• Volunteering – Maximising the Benefits for AllFinal Version5 RECOMMENDATIONS The project team makes the following recommendations to enable cultural institutions to enhance their volunteer programs. Recommendation 1 - Recruitment That institutions consider adopting recruitment practices (detailed in Section 4 – Policy Framework and Governance) which are more closely aligned to staff recruitment practices with regard to: (a) appropriate selection and appointment processes; and (b) consideration of an assessment for or declaration of, fitness for duty. Recommendation 2 - Induction That institutions consider the creation of induction programs which include the elements set out in Section 4 to ensure new volunteers are appropriately inducted into the institution or consider the extension of existing staff induction programs to include volunteers. Recommendation 3 – Performance Management That institutions consider the creation of a simple agreement (detailed in Section 4) to be signed by the volunteer and the institution which sets out: (a) the agreed length of the volunteering arrangement; (b) a duty statement detailing the expectations and obligations of both parties; and (c) is regularly reviewed as part of an ongoing performance management framework. Recommendation 4 – Retirement That institutions consider the creation of a volunteers’ exit strategy which includes the elements set out in Section 4 to establish formal procedures for both voluntary and managed retirements. Recommendation 5 – Policy That institutions consider the creation of policy for their volunteers program which includes the elements set out in Section 4 and which: (a) is a stand-alone document providing volunteers with a complete set of reference materials; and (b) commits the institution to dedicating sufficient resources to undertake regular comprehensive reviews of the policies to ensure effectiveness and currency. Recommendation 6 - Governance That institutions consider the most appropriate governance structure of the volunteers’ program within the broader institutional structure, having regard to the elements detailed in Section 4. 14│28 19 October 2009
    • Volunteering – Maximising the Benefits for All Final Version6 BIBLIOGRAPHY Volunteers: making a valuable contribution to our cultural life, Arts & Culture Magazine, July- December 2009, Department for the Environment, Water, Heritage & The Arts. 15│28 19 October 2009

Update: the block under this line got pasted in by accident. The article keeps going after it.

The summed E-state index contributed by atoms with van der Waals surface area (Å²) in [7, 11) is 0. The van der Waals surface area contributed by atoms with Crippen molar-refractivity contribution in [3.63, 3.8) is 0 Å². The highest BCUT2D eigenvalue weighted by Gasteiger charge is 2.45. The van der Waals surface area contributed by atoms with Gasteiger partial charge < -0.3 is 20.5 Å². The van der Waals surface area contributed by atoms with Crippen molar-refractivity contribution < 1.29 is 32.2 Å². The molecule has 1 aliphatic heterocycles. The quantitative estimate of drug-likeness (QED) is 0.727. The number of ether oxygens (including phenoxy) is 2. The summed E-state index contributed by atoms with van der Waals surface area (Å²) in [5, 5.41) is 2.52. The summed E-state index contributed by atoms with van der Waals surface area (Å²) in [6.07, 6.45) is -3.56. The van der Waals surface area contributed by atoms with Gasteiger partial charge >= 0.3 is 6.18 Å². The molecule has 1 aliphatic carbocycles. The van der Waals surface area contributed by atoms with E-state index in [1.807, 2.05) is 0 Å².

• Volunteering – Maximising the Benefits for All Final Version7 APPENDICES Appendix A – Questions and Survey Results from Volunteer CoordinatorsQuestions asked of the Volunteer Coordinators were divided into four sections and a Summary ofFindings follows the list of questions.List of Questions Asked Management Does the institution have a volunteer policy? Does the institution have a volunteer coordinator? Where is the volunteer coordinator placed in the institution? How many volunteers does the institution have? What types of volunteers does the institution have? Is there any interaction between staff and volunteers? Does the volunteer policy cover risk management? Are statistics kept on the volunteer program? How does the institution communicate with volunteers? Do the volunteers have their own institution/network? Does the institution measure the cost benefit of the volunteer program? Recruitment How are volunteers recruited? Is there a selection/interview process? Do volunteers sign a contract? Is the contract one-off or renewed on a regular basis? Are volunteers required to sign any other documents? Are any checks performed on volunteers before they start? Does the process include/allow for OH&S, medical, special needs requirements? Do volunteers have a probation period? How does the institution match volunteer’s skills/abilities with institutional needs/expectations? Does the institution’s policy outline the volunteer working conditions (i.e. hours of duty, worker’s compensation, and security)? Training and Do volunteers have an induction process? What’s included? Performance Do volunteers receive ongoing training? Do volunteers undergo performance reviews? If so, with whom? Does the institution have procedures for managing poor performance? If yes, what are they? Is there a recognition/rewards/benefits program for volunteers? If yes, what’s included? Retirement/ How is the retirement/resignation process managed? resignation Are volunteers required to complete an exit survey? Do volunteers receive recognition for service on retirement/ resignation? 16│28 19 October 2009